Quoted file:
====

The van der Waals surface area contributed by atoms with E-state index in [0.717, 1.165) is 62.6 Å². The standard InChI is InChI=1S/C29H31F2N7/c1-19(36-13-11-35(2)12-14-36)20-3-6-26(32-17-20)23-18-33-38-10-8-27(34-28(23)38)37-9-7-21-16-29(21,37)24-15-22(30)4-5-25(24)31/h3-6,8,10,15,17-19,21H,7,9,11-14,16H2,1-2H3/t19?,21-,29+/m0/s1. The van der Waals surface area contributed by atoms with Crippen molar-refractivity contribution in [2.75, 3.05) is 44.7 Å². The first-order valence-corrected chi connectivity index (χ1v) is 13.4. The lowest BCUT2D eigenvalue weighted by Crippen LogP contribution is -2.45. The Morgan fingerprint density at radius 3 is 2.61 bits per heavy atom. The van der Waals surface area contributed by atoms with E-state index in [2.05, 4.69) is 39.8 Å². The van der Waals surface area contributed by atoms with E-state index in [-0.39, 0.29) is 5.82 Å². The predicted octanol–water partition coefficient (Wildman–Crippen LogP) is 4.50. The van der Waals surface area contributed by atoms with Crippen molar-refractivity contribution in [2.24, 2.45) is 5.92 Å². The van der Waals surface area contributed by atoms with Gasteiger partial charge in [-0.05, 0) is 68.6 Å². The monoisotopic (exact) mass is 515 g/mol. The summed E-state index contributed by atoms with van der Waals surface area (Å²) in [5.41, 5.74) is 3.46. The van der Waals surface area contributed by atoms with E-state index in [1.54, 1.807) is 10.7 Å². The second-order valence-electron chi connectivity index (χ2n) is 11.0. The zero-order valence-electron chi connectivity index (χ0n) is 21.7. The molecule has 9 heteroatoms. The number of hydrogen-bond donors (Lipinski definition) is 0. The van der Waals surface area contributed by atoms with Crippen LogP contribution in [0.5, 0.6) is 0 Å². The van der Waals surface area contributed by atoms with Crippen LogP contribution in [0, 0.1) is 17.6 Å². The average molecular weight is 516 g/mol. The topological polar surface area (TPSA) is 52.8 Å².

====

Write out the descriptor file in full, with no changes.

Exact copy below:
The van der Waals surface area contributed by atoms with E-state index in [0.717, 1.165) is 62.6 Å². The standard InChI is InChI=1S/C29H31F2N7/c1-19(36-13-11-35(2)12-14-36)20-3-6-26(32-17-20)23-18-33-38-10-8-27(34-28(23)38)37-9-7-21-16-29(21,37)24-15-22(30)4-5-25(24)31/h3-6,8,10,15,17-19,21H,7,9,11-14,16H2,1-2H3/t19?,21-,29+/m0/s1. The van der Waals surface area contributed by atoms with Crippen molar-refractivity contribution in [2.75, 3.05) is 44.7 Å². The first-order valence-corrected chi connectivity index (χ1v) is 13.4. The lowest BCUT2D eigenvalue weighted by Crippen LogP contribution is -2.45. The Morgan fingerprint density at radius 3 is 2.61 bits per heavy atom. The van der Waals surface area contributed by atoms with E-state index in [2.05, 4.69) is 39.8 Å². The van der Waals surface area contributed by atoms with E-state index in [-0.39, 0.29) is 5.82 Å². The predicted octanol–water partition coefficient (Wildman–Crippen LogP) is 4.50. The van der Waals surface area contributed by atoms with Crippen molar-refractivity contribution in [2.24, 2.45) is 5.92 Å². The van der Waals surface area contributed by atoms with Gasteiger partial charge in [-0.05, 0) is 68.6 Å². The monoisotopic (exact) mass is 515 g/mol. The summed E-state index contributed by atoms with van der Waals surface area (Å²) in [5.41, 5.74) is 3.46. The van der Waals surface area contributed by atoms with E-state index in [1.54, 1.807) is 10.7 Å². The second-order valence-electron chi connectivity index (χ2n) is 11.0. The zero-order valence-electron chi connectivity index (χ0n) is 21.7. The molecule has 9 heteroatoms. The number of hydrogen-bond donors (Lipinski definition) is 0. The van der Waals surface area contributed by atoms with Crippen LogP contribution in [0.5, 0.6) is 0 Å². The van der Waals surface area contributed by atoms with Crippen LogP contribution in [0, 0.1) is 17.6 Å². The average molecular weight is 516 g/mol. The topological polar surface area (TPSA) is 52.8 Å².